Giving Pets as Gifts - Think Twice!

Thinking of that perfect “Kodak Moment” kind of gift this season?  It can be tempting to give that special someone an adorable little ball of fur with a bow around its neck as a heartwarming holiday gift. Sound lovely? The pet stores know how charming this sounds and they are prepared – with plenty of cute fuzzy puppies and soft furry kittens (many of which come from puppy or kitten mills) vying for your attention as you walk past the shop windows. Be wise, and think twice... pets are not an impulse purchase!

Who is ultimately going to be caring for this pet? Are they ready for and willing to take on the responsibility? This is a 10 to 15 or more year commitment to a living breathing being with many needs – not to mention costs. Has this person ever shown the ability to make this kind of commitment? (Just because you wish he would doesn’t mean he can!) Who is going to pay for veterinary bills, spaying or neutering, and food?  Are you sure you know what kind of pet is the best fit for this person’s lifestyle and personality? Although that adorable puppy is small, cute and fuzzy now, it doesn't mean your girlfriend is going to love it when it grows into a big galumphing, slobbering, shedding creature that just chewed up her favorite shoes.

Many an unwanted pet is dumped at the local shelter during the months following Christmas. Puppies are A LOT of work. Not everyone is ready to devote the time and effort required for raising a puppy into a well-behaved dog.  And most poorly behaved dogs end up at the shelter before their first birthday. Kittens are cute but they can be hard on furniture and carpet if you are not cat-educated and well prepared to guide appropriate scratching behavior. Giving pets as gifts is not fair to the animal or to the person receiving the pet – even if they are pleased initially, it is far too often a set up for failure in the long run.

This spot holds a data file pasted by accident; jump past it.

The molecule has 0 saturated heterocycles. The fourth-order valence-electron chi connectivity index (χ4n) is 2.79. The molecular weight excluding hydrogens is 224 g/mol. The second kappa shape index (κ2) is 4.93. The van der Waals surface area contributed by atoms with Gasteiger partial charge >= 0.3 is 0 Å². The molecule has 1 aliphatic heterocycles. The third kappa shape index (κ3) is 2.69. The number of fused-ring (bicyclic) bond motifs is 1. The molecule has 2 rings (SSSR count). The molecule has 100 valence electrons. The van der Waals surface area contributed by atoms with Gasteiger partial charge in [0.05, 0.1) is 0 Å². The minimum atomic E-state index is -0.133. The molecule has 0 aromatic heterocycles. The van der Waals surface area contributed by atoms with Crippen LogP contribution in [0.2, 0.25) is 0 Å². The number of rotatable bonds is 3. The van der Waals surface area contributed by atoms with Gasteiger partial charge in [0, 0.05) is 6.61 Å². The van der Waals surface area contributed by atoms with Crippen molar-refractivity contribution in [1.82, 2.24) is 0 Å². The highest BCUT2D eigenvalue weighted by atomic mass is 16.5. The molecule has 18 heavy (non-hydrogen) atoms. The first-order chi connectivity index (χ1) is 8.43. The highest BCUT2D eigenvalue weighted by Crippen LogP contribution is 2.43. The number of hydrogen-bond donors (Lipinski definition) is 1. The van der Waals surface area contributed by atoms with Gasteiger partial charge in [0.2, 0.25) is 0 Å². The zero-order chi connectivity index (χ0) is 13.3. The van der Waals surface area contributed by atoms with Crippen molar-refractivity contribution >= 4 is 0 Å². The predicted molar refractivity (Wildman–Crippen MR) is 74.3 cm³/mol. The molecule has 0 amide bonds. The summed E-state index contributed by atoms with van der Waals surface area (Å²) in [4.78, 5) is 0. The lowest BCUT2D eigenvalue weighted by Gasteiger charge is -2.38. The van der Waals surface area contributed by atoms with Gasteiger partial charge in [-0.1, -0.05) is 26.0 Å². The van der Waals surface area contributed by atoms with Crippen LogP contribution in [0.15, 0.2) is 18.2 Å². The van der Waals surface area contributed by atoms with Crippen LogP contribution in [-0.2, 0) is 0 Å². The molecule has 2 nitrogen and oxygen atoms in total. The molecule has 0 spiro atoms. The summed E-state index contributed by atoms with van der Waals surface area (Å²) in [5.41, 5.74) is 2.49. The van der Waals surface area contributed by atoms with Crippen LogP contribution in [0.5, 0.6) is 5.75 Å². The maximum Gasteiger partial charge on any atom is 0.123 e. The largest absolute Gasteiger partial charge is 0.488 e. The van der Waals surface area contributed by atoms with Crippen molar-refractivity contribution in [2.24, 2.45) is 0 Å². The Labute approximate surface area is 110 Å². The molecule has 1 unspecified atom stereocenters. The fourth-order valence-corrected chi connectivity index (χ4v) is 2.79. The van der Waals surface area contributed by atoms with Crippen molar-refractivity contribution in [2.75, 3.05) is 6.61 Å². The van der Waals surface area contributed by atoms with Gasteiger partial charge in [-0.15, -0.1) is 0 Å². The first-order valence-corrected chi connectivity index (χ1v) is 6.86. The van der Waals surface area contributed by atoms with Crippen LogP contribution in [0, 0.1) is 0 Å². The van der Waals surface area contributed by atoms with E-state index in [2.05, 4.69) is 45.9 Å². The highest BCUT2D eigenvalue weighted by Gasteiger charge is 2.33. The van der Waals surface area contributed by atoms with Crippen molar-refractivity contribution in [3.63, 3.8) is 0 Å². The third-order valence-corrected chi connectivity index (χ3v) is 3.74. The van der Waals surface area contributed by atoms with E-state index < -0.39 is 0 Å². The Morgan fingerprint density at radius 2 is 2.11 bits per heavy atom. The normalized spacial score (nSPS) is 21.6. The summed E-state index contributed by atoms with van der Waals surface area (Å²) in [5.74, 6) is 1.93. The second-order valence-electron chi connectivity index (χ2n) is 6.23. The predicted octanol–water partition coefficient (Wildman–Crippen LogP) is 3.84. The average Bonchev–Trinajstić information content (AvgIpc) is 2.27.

Adding a pet to the family is a serious, long-term commitment. It's a decision that needs input from everyone who would be involved in caring for the animal. If you are determined to give someone a pet as a present, then WAIT until after the holidays. Give a gift of a collar and leash or pet bed and toys along with a book about choosing a pet and pet care. The key is to let your special someone choose the pet for themselves – after they have had the chance to research the type of pet that will be the best fit for them, and after they have given plenty of thought to the commitment they are making.

So when you walk past that pet store in the mall and are tempted by those wagging tails and purring puffballs, look but don't buy! Just take the accessories, not the pet.

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The articles and information in the Holistic Healthcare Library are presented for informational purposes only and are not intended as an endorsement of any product. The information is not intended to be a substitute for visits to your local veterinarian. Instead, the content offers the reader information and opinions written by our staff, guest authors, and/or veterinarians concerning animal health issues and animal care products.

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